Nigeria's elections a vast improvement of 2007 sham polls

In the final round of national elections, Nigerians cast votes for local governors Tuesday. As in previous rounds, the voting process was messy, but much cleaner than those of 2007.

Akintunde Akinleye/Reuters
A man casts his vote at a polling unit in the Dugbe neighborhood during the governorship election in Ibadan, southwest Nigeria, on April 26. The final stage in Nigeria's long election process began on Tuesday with fiercely contested state governorship polls to be held from the southern oil delta to the Muslim north.
Rich Clabaugh/Staff

Despite the problems with Nigeria's parliamentary, presidential, and local elections over the past month, and despite the feeling of many voters that rigging did occur, I have not encountered a single Nigerian voter who says that these polls were not a marked improvement over the 2007 sham polls.

Those elections had demoralized the average citizen and empowered the crooked political elites of Africa's most populous country.

Late Tuesday night, by the light of single generator-powered bulb held aloft by an enthusiastic voter, I observed one of the success stories from these elections: the hard work and remarkable dedication of young, recent university graduates serving in the country's National Youth Service Corps.

Joshua, the presiding officer at a polling station in the Plateau State town of Shendam, was one of these youth corps members who had been giving his all for more than 14 hours in order to conduct a credible process at this particular station.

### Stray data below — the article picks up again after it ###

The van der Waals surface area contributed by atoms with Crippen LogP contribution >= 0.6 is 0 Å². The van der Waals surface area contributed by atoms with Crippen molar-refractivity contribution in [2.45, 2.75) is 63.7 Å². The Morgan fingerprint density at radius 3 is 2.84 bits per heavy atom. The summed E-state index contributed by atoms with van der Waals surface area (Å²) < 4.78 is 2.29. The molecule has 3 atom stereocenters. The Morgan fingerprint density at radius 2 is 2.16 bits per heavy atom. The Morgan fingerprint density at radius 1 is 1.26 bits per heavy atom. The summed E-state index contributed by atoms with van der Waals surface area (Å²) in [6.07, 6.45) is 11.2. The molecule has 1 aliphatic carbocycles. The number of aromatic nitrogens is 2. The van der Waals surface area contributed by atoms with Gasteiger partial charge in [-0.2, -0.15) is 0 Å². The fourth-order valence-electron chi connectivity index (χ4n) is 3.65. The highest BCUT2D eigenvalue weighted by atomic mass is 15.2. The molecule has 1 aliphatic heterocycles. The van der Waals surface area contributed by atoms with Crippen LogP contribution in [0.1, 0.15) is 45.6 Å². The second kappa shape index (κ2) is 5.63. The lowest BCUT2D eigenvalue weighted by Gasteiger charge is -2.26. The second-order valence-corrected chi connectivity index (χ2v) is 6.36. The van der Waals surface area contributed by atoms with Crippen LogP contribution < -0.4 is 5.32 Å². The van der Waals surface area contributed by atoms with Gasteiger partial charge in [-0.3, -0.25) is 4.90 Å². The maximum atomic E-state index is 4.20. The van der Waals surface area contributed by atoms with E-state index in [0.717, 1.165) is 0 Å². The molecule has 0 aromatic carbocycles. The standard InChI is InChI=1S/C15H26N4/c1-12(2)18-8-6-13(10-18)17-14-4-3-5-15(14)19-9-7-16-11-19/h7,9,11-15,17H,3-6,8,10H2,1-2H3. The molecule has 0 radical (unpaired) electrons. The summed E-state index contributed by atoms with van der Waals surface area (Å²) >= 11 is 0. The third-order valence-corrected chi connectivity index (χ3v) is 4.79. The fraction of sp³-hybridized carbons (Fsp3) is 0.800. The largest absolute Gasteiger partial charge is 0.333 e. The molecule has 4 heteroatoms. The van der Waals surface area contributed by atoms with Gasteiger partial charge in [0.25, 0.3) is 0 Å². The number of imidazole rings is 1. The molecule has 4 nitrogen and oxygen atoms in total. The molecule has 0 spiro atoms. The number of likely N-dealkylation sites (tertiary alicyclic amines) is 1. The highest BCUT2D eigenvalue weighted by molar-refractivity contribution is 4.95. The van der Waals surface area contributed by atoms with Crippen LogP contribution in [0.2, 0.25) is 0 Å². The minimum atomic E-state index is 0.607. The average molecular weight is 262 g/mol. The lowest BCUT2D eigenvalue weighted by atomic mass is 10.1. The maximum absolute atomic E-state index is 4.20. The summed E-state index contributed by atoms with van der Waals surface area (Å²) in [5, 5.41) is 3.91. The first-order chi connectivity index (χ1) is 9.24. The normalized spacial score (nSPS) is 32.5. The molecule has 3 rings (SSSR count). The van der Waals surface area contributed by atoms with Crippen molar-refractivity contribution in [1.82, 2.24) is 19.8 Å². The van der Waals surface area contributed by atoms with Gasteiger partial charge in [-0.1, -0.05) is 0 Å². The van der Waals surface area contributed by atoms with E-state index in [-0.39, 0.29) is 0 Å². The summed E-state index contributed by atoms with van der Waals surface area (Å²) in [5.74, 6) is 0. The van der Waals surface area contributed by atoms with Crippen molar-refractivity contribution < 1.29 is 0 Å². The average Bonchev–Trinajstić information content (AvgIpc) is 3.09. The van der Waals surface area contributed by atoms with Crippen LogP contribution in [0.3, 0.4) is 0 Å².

Political party agents at the station insisted that he and his colleagues destroy the unused ballots one by one. Joshua was not required by electoral law to do this. However, knowing that the political party agents were asking him to do it in order to prevent ballot stuffing while the boxes are being transmitted to the collation center and up the chain to the electoral commission, Joshua conceded for the sake of transparency.

This morning, on my drive back to the sterile and well-manicured capital of Abuja, I saw a less positive side of this elections cycle: hyped up youth posing a danger to themselves and other citizens as they chanted their party slogans and scared the other passengers in the beat-up vehicle we were traveling in together.

Upon seeing the youth surging in the street ahead of us, my fellow passengers and I instantly began fearing a "wahala" – a Nigerian synonym for "big problem" – along the lines of the deadly violence that rocked the northern region of the country last week.

We joined the rowdy crowd surrounding our car in shouting their favorite opposition party slogans, hoping they would let us through. Later, I learned these youths were celebrating the likely victory of the opposition Congress for Progressive Change candidate in Nassarawa state, who upset the incumbent from the ruling People's Democratic Party.

For them – and for others in different local races – these elections proved that the much-touted "change" voters hoped for is possible.

At the same time, as I watched these men take pickaxes to a ruling party billboard on the roadside, I hoped that after this year's relatively successful elections, the "do or die" politics once embraced by Nigeria's self-interested political elite is actually on the way out, and not just on hiatus.

Maggie Fick is a Sudan-based journalist covering the Nigerian elections, who blogs here.

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